Deion Sanders will be taking his show to Atlanta for the 1991 baseball season -- he hopes -- uniting his two sports careers in the same city.
Sanders, an outfielder who also plays cornerback for the NFL's Atlanta Falcons, agreed yesterday to a one-year, $650,000 contract with the Braves' Class AAA Richmond club.
"Nobody comes to see the Richmond Braves," said Sanders, who hopes to win a job with Atlanta in spring training.
"I want to be on TBS or whatever it is." Meaning WTBS, the Braves' national cable channel.
"Richmond is not, like, my favorite place but I can go there and be happy," he allowed.
He hit .158 for the New York Yankees in 133 at-bats last season and was released after leaving in midsummer to rejoin the Falcons.
"That was very frustrating. It was my fault," said Sanders, who hit .321 at Columbus of the International League. "I haven't put forth the effort that I do in football."
"He has tremendous baseball potential that's about ready to bubble to the surface," Braves General Manager John Schuerholz said.
Sanders will play through July 31 and then report to the Falcons. He gets a $150,000 signing bonus and a $500,000 salary, whether he is in the majors or minors.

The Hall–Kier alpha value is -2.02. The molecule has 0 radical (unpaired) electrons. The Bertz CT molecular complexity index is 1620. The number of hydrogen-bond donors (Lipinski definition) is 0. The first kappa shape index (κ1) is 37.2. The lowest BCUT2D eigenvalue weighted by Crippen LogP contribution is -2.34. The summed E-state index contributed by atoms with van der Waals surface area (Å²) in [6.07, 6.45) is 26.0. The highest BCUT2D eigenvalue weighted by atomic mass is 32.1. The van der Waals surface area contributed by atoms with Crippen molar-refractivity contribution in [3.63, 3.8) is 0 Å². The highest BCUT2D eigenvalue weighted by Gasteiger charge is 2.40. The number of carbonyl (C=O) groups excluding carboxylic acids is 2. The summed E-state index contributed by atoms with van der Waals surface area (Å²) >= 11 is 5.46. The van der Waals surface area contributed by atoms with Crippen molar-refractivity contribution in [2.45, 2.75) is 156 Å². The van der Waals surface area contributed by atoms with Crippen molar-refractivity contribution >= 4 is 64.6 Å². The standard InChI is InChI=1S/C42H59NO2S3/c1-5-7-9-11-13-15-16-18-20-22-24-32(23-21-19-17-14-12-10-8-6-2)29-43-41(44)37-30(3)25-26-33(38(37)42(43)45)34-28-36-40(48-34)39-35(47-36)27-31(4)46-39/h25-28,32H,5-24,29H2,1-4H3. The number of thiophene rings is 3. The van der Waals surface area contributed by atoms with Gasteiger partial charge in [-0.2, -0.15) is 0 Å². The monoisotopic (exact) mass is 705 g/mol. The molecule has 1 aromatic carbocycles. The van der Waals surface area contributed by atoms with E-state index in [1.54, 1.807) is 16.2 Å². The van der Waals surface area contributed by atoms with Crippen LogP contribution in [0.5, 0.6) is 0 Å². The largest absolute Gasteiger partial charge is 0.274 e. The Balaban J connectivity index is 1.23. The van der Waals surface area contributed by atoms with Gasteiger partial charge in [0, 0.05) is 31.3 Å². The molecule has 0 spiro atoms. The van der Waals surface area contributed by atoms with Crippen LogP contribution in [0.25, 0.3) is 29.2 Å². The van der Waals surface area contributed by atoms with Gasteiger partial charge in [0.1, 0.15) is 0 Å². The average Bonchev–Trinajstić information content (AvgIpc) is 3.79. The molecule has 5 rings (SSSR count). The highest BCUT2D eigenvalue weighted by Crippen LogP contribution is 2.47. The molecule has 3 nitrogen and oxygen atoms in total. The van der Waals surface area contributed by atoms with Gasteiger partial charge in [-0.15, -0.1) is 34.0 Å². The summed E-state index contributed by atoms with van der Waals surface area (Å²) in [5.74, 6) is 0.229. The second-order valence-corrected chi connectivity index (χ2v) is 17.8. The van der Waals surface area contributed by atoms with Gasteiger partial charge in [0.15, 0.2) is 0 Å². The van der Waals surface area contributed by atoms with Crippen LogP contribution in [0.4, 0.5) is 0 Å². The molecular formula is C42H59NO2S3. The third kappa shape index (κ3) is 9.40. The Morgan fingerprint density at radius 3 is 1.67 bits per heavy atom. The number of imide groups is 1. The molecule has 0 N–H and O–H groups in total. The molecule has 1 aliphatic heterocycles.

Meanwhile, Braves shortstop Andres Thomas was one of eight players in salary arbitration to agree yesterday to one-year contracts, leaving 104 in arbitration.
Thomas and the Braves settled at $650,000, a $100,000 raise. Left-hander Terry Mulholland agreed with the Phillies at $475,000, a $300,000 raise. The Kansas City Royals settled with pitcher Jeff Montgomery, more than tripling his salary to $1,085,000, and infielder Bill Pecota at $307,500, a raise of $192,500. Left-hander David Wells and the Toronto Blue Jays settled. The Los Angeles Dodgers compromised with pitcher Tim Crews, infielder Jeff Hamilton and outfielder Stan Javier, all in the $500,000-$600,000 range.
The Baltimore Orioles listed 13 nonroster players they've invited to spring training, none named Jim Palmer or Mike Flanagan -- although General Manager Roland Hemond wouldn't rule out either ex-Oriole if circumstances warrant.
Besides previously announced catcher Ernie Whitt, the most prominent invitees are pitching prospects Arthur Rhodes and Mike Mussina.
In New York, onetime Orioles staffer Al Harazin was promoted to executive vice president of the Mets, paving his way to run the team after Frank Cashen retires.